The Chil'Un Must Rise
CoC interviews Children of Bodom
by: Adrian Bromley
"We didn't know shit about anything when we recorded our first record _Something Wild_", starts guitarist/vocalist Alexi "Wildchild" Laiho over the phone from Finland. "It was all just thrown together. The writing, the recording and everything else that came along with it. We weren't even expecting to sell 1000 copies of the record. But something clicked and people picked up on it. We were onto something."

About the writing process for the debut disc, Laiho says, "I came up with a lot of ideas for what we were going to do. But when we went into the studio we were pretty fast to hammer out the ideas. It came together very rapidly. We didn't really take our time. We didn't care too much to hang around in the studio, 'cause we would have lost that feeling of intensity, not to mention spending too much on studio time."

The band -- which also includes guitarist Ale Kuoppala, drummer Jaska Raatikainen, bassist Henkka Blacksmith Seppala and keyboardist Janne Wirman -- have recently put out their second full-length through Nuclear Blast America called _Hatebreeder_, a continuation of where they left off with their debut disc, a record chock full of black metal-tinged operatic assaults, coated with heavy duty guitar solos, haunting keyboards and well-textured sub sections.

So what was the mentality going into _Hatebreeder_? Pressure from the label? Pressure to compete with the success of the debut disc? Laiho states: "There could have been a lot of pressure going into this record, but I had to block out all of that to make this record. I had to focus on music that suited what we wanted to do, rather than what people expected. I'm happy with the final result. We have gotten a lot of experience since _Something Wild_ came out with all the touring we have done and just living and surviving in this music business. I think we have improved as musicians and I for one have improved as a songwriter and that's good to see."

On the topic of song writing and studio work, he says, "Writing material takes time for me. I go through phases to write material. I will usually be able to write for two months, and then my mind will be blank for writing for the next three. It gets stressful when you are trying to work on material and nothing is coming to you. The studio is a great place to be. It's where a lot of things change for bands when they are recording. A lot of ideas shape shift in the studio. When we go into the studio I make sure that we have the general idea and we work on it from that point on. Sometimes it takes just the smallest idea to help fuel some creativity and alter a song or chorus. I always record everything I come up with in the studio. Who knows where I can use it down the road."

One reason why Children of Bodom seem to stand out from the rest of the pack is their intensity and the band's unique blend of metal both old and new. Laiho agrees. "We have a lot of black metal tendencies, but most of the stuff we play has a lot of old metal influences. It's heavy metal with black metal tendencies. We have classical metal influences, too. Our music is an amalgamation of many musical styles."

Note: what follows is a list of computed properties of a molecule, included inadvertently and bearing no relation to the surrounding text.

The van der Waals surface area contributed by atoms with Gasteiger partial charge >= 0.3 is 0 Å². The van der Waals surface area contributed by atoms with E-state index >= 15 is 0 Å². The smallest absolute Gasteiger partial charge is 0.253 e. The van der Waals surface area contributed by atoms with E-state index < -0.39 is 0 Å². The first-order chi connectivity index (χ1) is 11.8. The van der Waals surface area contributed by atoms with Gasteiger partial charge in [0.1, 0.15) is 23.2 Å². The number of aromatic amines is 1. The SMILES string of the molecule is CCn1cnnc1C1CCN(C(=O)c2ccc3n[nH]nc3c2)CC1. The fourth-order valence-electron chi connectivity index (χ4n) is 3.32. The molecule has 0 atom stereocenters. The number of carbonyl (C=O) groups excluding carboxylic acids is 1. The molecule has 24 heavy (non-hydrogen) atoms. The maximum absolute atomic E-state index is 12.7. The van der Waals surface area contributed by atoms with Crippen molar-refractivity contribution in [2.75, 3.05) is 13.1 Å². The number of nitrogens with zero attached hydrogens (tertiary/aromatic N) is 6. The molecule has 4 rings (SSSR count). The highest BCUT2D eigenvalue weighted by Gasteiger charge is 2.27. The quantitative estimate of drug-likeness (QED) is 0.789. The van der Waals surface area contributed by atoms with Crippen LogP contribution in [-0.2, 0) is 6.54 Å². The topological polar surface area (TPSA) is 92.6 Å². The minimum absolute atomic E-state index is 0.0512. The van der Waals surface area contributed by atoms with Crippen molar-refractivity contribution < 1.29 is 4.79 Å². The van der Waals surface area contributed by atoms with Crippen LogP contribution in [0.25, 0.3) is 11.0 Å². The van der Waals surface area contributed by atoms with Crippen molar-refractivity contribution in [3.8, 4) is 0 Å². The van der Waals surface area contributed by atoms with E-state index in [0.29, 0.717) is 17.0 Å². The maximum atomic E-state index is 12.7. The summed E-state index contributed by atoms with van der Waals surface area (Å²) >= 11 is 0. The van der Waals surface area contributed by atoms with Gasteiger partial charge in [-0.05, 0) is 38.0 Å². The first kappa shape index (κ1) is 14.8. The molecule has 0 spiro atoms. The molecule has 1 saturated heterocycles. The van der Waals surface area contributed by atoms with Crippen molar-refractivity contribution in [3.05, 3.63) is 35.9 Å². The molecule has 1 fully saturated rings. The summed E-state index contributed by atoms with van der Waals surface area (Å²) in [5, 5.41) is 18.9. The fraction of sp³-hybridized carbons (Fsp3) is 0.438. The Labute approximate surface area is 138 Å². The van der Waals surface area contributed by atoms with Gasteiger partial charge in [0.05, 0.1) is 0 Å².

"We're not afraid to venture out and play music with massive guitar solos and melodic harmonies. We're not afraid to do any of that, but the key thing that needs to be done is to do it with a definite feel for it. Don't just add it into your sound for the hell of it or 'cause it's the flavour of the month. Growing up and learning guitar, I was heavily into the works of Yngwie Malmsteen and Steve Vai. That was a reason why I focused on doing cool guitar soloing on both records. I keep our music pretty straightforward. I don't want to hear a certain band and want to sound like that. I want to do what comes natural and keep it simple. I think it's more interesting if songs have very technical parts. I get off on that."

"It's funny to watch all of these bands out there try to jump on a certain sound and try to play it sincerely", says Laiho. "You can see right through them most of the time. I mean, take for example HammerFall [another Nuclear Blast band -- Adrian]. They play '80s-styled heavy metal, you know, hero metal. It's cool and all to be doing that, I mean, we have our own share of '80s influence too running through Children of Bodom, but after they came out all of these other metal bands either came out of the woodwork and starting playing that style of metal or bands added that sound to what they were already doing. It's stupid."

He finishes, "Musicians should always play music for the love of it. If it all comes down to how much money you can make with a certain type of music and that appeals to you, then I suggest you leave this business. We don't need that kind of band. There are already enough bands competing out there. I want my band to make it in this business and I don't want any uninspired or rip-off bands keeping me from getting there."

(article submitted 12/8/1999)


CHATS
1/16/1999 A McKay Children of Bodom: Wild Child
ALBUMS
4/19/2011 J Carbon 4 Children of Bodom - Relentless Reckless Forever
7/22/2003 Q Kalis 7.5 Children of Bodom - Hate Crew Deathroll
5/13/2001 A Wee 7 Children of Bodom - Follow the Reaper
6/15/1999 A Bromley 6 Children of Bodom - Hatebreeder
7/8/1998 B Meloon 8 Children of Bodom - Something Wild
GIGS
11/29/2006 J Smit Slayer / In Flames / Lamb of God / Children of Bodom Hung, Drawn & Quartered
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